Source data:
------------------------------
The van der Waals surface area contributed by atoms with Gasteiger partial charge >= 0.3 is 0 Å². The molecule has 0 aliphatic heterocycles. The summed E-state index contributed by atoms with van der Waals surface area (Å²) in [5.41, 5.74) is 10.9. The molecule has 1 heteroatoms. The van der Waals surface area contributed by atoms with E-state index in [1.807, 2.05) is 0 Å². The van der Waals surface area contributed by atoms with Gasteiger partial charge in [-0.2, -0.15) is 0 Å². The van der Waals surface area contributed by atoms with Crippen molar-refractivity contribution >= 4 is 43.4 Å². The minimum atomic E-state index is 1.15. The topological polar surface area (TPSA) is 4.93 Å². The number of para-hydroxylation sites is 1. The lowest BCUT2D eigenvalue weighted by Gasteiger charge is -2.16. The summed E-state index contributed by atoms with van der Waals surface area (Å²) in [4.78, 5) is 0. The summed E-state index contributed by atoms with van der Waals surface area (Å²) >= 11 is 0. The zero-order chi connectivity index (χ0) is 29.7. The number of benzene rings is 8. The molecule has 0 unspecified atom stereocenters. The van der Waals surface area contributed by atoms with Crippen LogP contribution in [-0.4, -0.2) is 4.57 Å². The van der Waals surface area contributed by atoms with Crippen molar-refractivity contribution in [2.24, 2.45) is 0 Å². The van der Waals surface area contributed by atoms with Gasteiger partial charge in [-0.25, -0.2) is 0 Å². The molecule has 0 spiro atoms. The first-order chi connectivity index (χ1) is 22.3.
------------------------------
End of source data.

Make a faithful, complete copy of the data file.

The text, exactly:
The van der Waals surface area contributed by atoms with Gasteiger partial charge >= 0.3 is 0 Å². The molecule has 0 aliphatic heterocycles. The summed E-state index contributed by atoms with van der Waals surface area (Å²) in [5.41, 5.74) is 10.9. The molecule has 1 heteroatoms. The van der Waals surface area contributed by atoms with E-state index in [1.807, 2.05) is 0 Å². The van der Waals surface area contributed by atoms with Gasteiger partial charge in [-0.2, -0.15) is 0 Å². The van der Waals surface area contributed by atoms with Crippen molar-refractivity contribution >= 4 is 43.4 Å². The minimum atomic E-state index is 1.15. The topological polar surface area (TPSA) is 4.93 Å². The number of para-hydroxylation sites is 1. The lowest BCUT2D eigenvalue weighted by Gasteiger charge is -2.16. The summed E-state index contributed by atoms with van der Waals surface area (Å²) in [4.78, 5) is 0. The summed E-state index contributed by atoms with van der Waals surface area (Å²) >= 11 is 0. The zero-order chi connectivity index (χ0) is 29.7. The number of benzene rings is 8. The molecule has 0 unspecified atom stereocenters. The van der Waals surface area contributed by atoms with Crippen LogP contribution in [-0.4, -0.2) is 4.57 Å². The van der Waals surface area contributed by atoms with Crippen molar-refractivity contribution in [2.24, 2.45) is 0 Å². The van der Waals surface area contributed by atoms with Gasteiger partial charge in [-0.25, -0.2) is 0 Å². The molecule has 0 spiro atoms. The first-order chi connectivity index (χ1) is 22.3.